For obvious reasons, emerging markets are somewhat more vulnerable than developed ones. Thailand is an example of such vulnerability. In 1997 the Thai government was forced to devalue its currency after having failed to defend it, resulting in a high deficit in the currency account. This also resulted in foreign debt and shortfall in the government budget. The impact rippled throughout Asia; and currencies in Indonesia, Philippines and Malaysia came under attack from speculators. Even though the IMF offered a rescue package to the Thai government, investors’ confidence did not return until 1999. Things like this typically do not occur in developed countries. Currency risk is one of the greatest risk factors for investors in emerging markets. As one country devalues its currency, others follow suit to keep their own nations’ exports competitive, which can cause dramatic fluctuations in exchange rates. However, the beauty of emerging markets is that while it may be more vulnerable to these kinds of currency swings, it potentially offers a higher rate of return. In addition, there are opportunities for investors to offset currency risk through the derivatives market.
Another factor is that investments in emerging markets have higher liquidity and political risks than domestic investments, which also contributes to their volatility. Given this, it is wise to reduce the risk by diversifying the investment among different markets rather than concentrating in just one. Depending on risk tolerance, objectives and goals, individuals and companies can allocate 5% to 10% of their stock portfolio into emerging markets in order to optimize diversification.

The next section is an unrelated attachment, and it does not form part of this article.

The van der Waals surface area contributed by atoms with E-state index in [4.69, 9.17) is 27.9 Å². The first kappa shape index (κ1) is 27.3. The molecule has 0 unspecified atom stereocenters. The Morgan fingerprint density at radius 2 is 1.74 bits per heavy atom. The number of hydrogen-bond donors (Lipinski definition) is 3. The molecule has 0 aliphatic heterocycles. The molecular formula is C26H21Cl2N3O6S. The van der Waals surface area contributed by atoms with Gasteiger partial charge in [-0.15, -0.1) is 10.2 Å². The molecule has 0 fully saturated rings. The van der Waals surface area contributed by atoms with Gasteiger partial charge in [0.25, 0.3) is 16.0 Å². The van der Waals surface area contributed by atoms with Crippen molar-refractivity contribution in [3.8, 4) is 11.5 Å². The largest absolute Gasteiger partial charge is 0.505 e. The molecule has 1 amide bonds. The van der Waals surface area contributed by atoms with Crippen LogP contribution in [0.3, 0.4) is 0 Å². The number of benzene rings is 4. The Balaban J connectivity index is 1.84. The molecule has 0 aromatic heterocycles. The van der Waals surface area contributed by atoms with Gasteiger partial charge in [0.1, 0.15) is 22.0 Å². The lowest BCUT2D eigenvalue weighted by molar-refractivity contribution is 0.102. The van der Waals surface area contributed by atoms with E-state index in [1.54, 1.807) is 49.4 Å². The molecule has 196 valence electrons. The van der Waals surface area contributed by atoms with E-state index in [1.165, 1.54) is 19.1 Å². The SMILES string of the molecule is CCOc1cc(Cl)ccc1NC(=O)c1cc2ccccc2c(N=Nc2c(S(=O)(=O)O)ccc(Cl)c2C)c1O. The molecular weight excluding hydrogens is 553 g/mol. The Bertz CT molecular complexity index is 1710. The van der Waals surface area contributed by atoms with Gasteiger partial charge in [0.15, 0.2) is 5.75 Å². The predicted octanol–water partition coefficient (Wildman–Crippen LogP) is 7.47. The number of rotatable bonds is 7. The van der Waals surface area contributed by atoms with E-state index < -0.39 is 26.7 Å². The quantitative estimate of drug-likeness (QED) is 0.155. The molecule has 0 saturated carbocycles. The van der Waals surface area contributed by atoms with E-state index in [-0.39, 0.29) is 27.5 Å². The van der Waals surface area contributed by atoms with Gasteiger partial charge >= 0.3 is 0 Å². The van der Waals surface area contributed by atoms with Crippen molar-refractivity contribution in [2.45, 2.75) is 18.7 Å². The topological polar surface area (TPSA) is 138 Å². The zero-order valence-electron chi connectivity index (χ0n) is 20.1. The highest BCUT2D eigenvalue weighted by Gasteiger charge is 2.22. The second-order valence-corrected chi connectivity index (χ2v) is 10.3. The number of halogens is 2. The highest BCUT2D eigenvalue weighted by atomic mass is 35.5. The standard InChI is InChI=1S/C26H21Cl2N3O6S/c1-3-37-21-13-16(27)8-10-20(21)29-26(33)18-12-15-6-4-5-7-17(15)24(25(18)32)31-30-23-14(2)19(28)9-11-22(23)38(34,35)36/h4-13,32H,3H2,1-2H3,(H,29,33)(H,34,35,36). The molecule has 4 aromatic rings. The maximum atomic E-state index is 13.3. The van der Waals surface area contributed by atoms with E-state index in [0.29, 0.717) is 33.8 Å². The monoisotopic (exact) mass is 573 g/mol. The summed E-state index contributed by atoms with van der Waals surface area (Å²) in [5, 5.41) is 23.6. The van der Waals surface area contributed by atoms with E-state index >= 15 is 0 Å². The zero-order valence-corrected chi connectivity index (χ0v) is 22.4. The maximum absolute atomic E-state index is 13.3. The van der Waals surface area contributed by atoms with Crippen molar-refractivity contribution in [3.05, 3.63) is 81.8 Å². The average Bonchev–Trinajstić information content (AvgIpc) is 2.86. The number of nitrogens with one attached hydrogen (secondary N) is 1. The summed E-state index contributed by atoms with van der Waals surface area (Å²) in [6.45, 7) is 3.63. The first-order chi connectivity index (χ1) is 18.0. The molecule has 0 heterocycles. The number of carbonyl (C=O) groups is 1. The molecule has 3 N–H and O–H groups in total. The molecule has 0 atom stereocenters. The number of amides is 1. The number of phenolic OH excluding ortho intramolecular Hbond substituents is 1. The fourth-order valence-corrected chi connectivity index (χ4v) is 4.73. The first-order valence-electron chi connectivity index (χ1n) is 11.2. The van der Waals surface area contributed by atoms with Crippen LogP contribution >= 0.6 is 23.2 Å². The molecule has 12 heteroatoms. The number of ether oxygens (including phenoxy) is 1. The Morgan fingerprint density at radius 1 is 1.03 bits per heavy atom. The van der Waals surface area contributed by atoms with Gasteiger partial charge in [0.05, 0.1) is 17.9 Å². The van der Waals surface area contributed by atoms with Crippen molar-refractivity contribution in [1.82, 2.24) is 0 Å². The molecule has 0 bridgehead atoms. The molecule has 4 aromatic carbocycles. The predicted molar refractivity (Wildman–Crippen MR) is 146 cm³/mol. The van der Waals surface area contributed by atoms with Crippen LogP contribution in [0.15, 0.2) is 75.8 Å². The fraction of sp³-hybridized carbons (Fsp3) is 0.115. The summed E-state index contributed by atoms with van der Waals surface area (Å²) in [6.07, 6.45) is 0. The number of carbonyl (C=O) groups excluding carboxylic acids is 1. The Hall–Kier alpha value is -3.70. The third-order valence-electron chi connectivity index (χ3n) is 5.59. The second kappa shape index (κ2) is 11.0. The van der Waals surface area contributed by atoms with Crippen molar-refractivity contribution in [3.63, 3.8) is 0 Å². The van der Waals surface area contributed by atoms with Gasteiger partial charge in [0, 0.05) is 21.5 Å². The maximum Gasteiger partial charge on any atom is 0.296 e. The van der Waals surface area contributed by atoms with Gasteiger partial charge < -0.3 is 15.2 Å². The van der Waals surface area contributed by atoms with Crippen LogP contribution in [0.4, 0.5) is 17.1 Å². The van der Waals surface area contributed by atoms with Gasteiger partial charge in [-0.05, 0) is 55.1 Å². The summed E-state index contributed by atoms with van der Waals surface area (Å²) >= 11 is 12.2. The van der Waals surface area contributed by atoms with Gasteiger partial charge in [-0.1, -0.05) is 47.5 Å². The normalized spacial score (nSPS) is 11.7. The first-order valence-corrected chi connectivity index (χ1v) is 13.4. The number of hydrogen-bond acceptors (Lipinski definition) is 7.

Currently, ‘emerging market economies’ as a group are quite large and are likely to become more influential relative to developed economies. At present, the number of households in Brazil, Russia, China and India with more than $10,000 in disposable income is comparable to either Europe or the U.S. Again it is anticipated that over the next ten to fifteen years, more households will join this demographic threshold and will overtake the combined number of households in the U.S. and Europe. It means that future opportunity for investors rests in exploring the increasing prosperity in developing countries, shedding an entrenched bias to the U.S. and Europe. This is a great opportunity for investors that have traditionally concentrated in developed economies to explore new avenues in emerging markets.
Garnet O. Powell, MBA, CFA
I am honoured to have been able to share with you my thinking on the investment process and would be delighted to hear your thoughts.